Seeing couples holding hands may not seem like a big deal, but when those couples are people in same-sex relationships, it’s a huge deal.
Earlier this month, I boarded the bus with my two young daughters en-route to Sheffield’s Pride Parade and the atmosphere was electric.
This scenario was particularly poignant because it reminded me of my schooldays, when I would sit on the bus, but rather than being surrounded by love, 15 years ago I found myself surrounded by hate.
Bullies circled me as I caught my bus home, chanting: “Your Dad’s a batty man you should be ashamed!”
Until that point I’d tried to keep my Dads sexuality a secret from my school mates, I’d lie saying his partner was the lodger.
I was proud of my dad and his now husband, but I tried to hide their sexuality because I was already being targeted by bullies for being mixed race and I couldn’t cope with giving the bigots anymore ammunition.
A former friend however, one whom I confided in, outed me and well, my dad. In the end the police had to get involved as I began to not just experience homophobia at school but on my answer machine and via text message.
I was surrounded.
So that’s why it DOES matter that we live in a society where anyone who wants to, can express their love for one another without fear or prejudice. Why is gay people’s affection for one another seen as ‘putting it in your face,’ when, for straight couples, it’s normal (unless it’s excessively touchy in public! PDA’s are not really my thing but that’s just me).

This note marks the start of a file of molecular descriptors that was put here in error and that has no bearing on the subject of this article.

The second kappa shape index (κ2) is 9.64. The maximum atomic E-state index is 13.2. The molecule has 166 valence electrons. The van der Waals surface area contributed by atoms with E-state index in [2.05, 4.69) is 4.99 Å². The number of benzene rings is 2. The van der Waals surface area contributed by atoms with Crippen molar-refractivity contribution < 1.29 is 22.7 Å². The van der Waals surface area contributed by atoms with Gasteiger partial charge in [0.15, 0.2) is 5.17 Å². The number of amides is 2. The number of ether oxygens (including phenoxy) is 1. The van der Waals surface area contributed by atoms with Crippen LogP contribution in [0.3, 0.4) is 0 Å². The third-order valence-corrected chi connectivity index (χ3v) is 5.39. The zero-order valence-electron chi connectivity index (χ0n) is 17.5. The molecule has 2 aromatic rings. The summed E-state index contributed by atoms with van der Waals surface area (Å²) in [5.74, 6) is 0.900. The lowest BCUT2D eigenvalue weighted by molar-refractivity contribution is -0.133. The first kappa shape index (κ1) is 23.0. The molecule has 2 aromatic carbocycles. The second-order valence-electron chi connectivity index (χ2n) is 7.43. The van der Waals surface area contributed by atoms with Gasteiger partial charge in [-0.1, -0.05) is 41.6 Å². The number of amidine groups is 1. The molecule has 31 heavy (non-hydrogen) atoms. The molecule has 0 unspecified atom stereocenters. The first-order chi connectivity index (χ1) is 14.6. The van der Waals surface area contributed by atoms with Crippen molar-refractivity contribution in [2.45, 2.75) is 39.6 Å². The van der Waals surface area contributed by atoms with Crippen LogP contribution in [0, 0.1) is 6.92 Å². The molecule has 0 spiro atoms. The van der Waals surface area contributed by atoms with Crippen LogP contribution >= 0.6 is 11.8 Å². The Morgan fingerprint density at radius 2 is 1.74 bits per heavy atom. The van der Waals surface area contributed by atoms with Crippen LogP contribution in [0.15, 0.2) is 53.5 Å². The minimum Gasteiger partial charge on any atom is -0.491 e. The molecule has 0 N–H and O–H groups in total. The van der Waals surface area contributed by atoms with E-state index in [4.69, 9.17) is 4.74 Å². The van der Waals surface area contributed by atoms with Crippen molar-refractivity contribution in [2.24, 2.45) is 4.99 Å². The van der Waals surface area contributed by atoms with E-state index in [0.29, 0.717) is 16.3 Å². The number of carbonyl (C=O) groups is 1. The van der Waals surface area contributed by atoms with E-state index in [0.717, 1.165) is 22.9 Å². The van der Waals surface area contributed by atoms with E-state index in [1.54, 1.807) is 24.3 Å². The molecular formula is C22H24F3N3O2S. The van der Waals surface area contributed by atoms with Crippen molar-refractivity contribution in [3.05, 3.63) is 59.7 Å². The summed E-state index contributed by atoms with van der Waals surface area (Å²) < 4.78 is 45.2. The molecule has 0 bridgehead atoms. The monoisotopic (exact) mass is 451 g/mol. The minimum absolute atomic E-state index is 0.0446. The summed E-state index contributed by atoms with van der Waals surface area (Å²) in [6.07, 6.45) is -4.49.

Anyway back to Pride - the day was filled with colour, flamboyant entertainment and love, but there were also times of reflection, not only on how far we as a country have come, but how far we still have to go to become a completely safe and equal society.
The starkest reminder of the latter for me was when a group of so-called evangelical Christians tried to stage a homophobic protest in the midst of an otherwise love-filled Pride. Thankfully there were lots more religious people there on the day who were supporting Pride, and that group of extremists were just the minority. Nonetheless they managed to upset a lot of people. It shocked me to see first-hand how far we’ve still got to go.
But I for one will no longer be silenced and neither will my daughters. We will celebrate, singing loud and proud. As my daughters’ banner reads: “My Grand-Dads are Gay hooray!”
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